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The Daily Wildcat

The Daily Wildcat


UAZ DIVEST to have first meeting with UA Foundation prepared with list of demands

Courtesy UA Divest
Members of UAZ Divest protest the University of Arizona’s investments in fossil fuels outside of Old Main.

This week, UAZ DIVEST, a student-led organization working to discontinue the University of Arizona’s investment in fossil fuels, has taken a step forward in their mission by scheduling their first meeting with the University of Arizona Foundation.

The meeting will take place on April 19.

The UA Foundation is a nonprofit organization whose “services include managing the university’s donated assets and processing gifts to the university in accordance with the UA’s guidelines and policies,” according to the foundation’s mission statement. The upcoming meeting is the first UAZ DIVEST has managed to get with them. 

According to Alex Floyd, president of UAZ DIVEST, the foundation had refused to speak with the student organization for more than a year.

Although the UA has made a commitment to sustainability and pledged to net-zero greenhouse gas emissions, the university maintains a $64 million investment in the fossil fuel industry. 

However, the UA has faced pressure from UAZ Divest to change this practice, and last September, ASUA passed a resolution calling on UA leadership and the UA Foundation to completely divest this funding from the fossil fuel industry by 2025.

“The idea is we’re trying to get them to agree to these principles called ESG principles, which are environmental social governance principles, which effectively means you’re investing things that are equitable … There’s no use of slave labor,” Floyd said. “There’s no pollution and environmental issues like that comes with CO2 emissions. And then that final one is corporate governance, which means you’re still being responsible to your investors, while also investing responsibly.”

RELATED: ASUA Notebook 04/06/22: More funding for organizations

The goals of UAZ DIVEST’s upcoming presentation to the foundation were outlined by Floyd.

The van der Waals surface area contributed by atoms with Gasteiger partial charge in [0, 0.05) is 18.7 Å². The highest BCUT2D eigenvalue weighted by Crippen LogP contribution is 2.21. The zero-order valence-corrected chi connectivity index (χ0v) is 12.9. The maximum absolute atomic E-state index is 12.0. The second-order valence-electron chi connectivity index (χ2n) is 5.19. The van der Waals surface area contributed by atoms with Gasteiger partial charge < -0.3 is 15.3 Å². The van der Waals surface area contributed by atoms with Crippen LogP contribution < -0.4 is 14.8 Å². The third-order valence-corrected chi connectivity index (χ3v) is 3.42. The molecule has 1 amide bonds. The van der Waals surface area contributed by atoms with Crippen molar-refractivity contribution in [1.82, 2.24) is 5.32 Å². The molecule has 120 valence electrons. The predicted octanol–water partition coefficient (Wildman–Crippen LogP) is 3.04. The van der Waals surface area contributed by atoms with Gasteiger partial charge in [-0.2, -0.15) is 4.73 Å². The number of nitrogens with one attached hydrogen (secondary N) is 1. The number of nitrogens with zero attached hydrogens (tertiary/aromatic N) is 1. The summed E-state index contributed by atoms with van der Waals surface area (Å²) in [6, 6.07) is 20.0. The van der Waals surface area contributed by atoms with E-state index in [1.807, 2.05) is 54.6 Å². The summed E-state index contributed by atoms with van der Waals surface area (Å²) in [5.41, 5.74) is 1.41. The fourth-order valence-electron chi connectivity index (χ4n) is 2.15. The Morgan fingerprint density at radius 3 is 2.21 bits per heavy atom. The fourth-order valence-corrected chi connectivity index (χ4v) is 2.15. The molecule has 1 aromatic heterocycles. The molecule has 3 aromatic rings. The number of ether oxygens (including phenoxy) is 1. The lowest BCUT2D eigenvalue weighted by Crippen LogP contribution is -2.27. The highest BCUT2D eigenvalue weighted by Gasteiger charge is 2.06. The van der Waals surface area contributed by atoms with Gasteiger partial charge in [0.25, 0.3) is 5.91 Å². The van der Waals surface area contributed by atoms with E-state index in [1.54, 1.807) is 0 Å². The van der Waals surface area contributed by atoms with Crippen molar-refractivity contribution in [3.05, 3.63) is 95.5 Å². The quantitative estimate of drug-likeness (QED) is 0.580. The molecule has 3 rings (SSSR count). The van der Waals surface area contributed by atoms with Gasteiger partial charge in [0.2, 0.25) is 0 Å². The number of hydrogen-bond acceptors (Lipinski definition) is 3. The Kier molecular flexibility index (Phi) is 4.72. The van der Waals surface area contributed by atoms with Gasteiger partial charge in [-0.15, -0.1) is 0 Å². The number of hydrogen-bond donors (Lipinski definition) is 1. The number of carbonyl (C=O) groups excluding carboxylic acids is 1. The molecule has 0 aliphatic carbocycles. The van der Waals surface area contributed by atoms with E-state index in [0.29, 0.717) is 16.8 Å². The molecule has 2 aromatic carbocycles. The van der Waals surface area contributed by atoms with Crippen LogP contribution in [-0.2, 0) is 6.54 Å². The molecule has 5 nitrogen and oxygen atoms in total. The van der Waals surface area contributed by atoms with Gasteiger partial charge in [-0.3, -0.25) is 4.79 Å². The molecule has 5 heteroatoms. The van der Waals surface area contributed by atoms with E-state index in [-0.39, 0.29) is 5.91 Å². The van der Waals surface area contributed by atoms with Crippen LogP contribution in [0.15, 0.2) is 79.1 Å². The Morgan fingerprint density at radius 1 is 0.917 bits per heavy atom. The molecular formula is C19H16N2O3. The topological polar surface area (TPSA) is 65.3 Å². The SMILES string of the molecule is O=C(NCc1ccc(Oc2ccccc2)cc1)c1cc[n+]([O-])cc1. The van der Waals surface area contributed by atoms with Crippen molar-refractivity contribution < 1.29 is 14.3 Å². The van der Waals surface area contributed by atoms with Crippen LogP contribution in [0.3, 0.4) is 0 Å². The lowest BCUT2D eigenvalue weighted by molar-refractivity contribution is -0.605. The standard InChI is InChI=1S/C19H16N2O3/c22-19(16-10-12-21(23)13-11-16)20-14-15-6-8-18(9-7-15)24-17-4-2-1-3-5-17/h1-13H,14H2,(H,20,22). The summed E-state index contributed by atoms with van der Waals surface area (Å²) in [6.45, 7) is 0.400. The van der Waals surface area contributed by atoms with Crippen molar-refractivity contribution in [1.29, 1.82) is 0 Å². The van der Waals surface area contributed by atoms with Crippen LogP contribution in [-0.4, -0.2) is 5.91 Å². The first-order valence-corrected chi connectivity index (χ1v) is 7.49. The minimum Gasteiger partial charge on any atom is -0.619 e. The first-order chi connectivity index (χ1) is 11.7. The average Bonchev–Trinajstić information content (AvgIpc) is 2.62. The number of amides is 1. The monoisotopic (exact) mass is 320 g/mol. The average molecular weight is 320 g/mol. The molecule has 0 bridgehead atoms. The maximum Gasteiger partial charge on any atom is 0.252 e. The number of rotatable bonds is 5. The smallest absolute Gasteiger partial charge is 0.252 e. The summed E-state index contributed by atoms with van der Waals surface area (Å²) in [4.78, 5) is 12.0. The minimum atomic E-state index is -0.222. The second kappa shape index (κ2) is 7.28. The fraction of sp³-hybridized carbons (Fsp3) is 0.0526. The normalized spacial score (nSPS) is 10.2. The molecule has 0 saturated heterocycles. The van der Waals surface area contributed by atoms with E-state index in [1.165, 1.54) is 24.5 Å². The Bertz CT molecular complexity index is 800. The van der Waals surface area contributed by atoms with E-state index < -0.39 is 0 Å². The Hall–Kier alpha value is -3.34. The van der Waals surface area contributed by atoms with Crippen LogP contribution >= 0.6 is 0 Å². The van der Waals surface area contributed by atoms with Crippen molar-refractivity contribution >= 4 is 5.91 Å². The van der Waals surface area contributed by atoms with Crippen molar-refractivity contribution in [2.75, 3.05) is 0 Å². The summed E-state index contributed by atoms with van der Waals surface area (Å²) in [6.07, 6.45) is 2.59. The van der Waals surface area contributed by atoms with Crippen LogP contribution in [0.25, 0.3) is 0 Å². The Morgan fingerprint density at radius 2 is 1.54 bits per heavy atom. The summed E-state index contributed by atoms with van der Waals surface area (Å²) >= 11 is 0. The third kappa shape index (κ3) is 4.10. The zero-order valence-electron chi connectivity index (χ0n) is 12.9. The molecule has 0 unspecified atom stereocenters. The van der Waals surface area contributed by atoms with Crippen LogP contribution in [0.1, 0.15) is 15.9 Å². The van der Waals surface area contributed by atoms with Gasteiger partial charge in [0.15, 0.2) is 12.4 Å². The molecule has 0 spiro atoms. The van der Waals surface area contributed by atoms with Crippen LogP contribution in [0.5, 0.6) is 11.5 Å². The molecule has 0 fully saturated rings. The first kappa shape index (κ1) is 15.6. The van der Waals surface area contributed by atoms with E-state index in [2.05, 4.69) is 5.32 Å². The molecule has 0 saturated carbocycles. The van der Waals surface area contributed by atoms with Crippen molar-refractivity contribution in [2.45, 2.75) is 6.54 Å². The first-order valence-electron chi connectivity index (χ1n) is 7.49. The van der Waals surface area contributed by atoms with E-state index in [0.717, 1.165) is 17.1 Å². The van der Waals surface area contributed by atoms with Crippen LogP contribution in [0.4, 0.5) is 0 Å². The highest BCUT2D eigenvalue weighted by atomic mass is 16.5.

“We want them to agree to no longer invest in fossil fuels and issue a statement. We also want them to agree to implement ESG principles and clearly define them, and then sign on to what is known as the UN PRI, which are the principles of responsible investments,” Floyd said. “ It’s an organization of a bunch of different institutions that all try to report to each other if there’s something shady happening with whatever they’re invested in, communicate that and to be able to better make investments going into the future.”

If the foundation signs on to the UN Principles for Responsible Investment, the UA would join a small group of universities across the country that have agreed to this initiative, a group that includes Harvard, Northwestern and the University of California system.

“Being at a top 25 research school, especially when environmental sciences are kind of important here, it seems like we should be really applying what our professors are teaching us to the school itself,” Floyd said.

Because decisions in this area affect everyone on campus, student engagement remains an important aspect of their mission. UAZ DIVEST has worked to spread awareness about their cause through rallies, general meetings and partnership with other campus groups, like ASUA and Students for Sustainability. In addition to this outreach, Floyd expressed a desire in fostering an environment of activism on campus and encouraged students to use their voices to create positive change.

Apart from the core principles of the organization, Floyd also expressed a desire to grow an environment of activism on campus. 

“I’m really hoping to have some change to give, maybe to help other activist groups a little bit more in knowing that [the UA] wants to listen and wants to work with us together to give the students a voice and make changes,” Floyd said.

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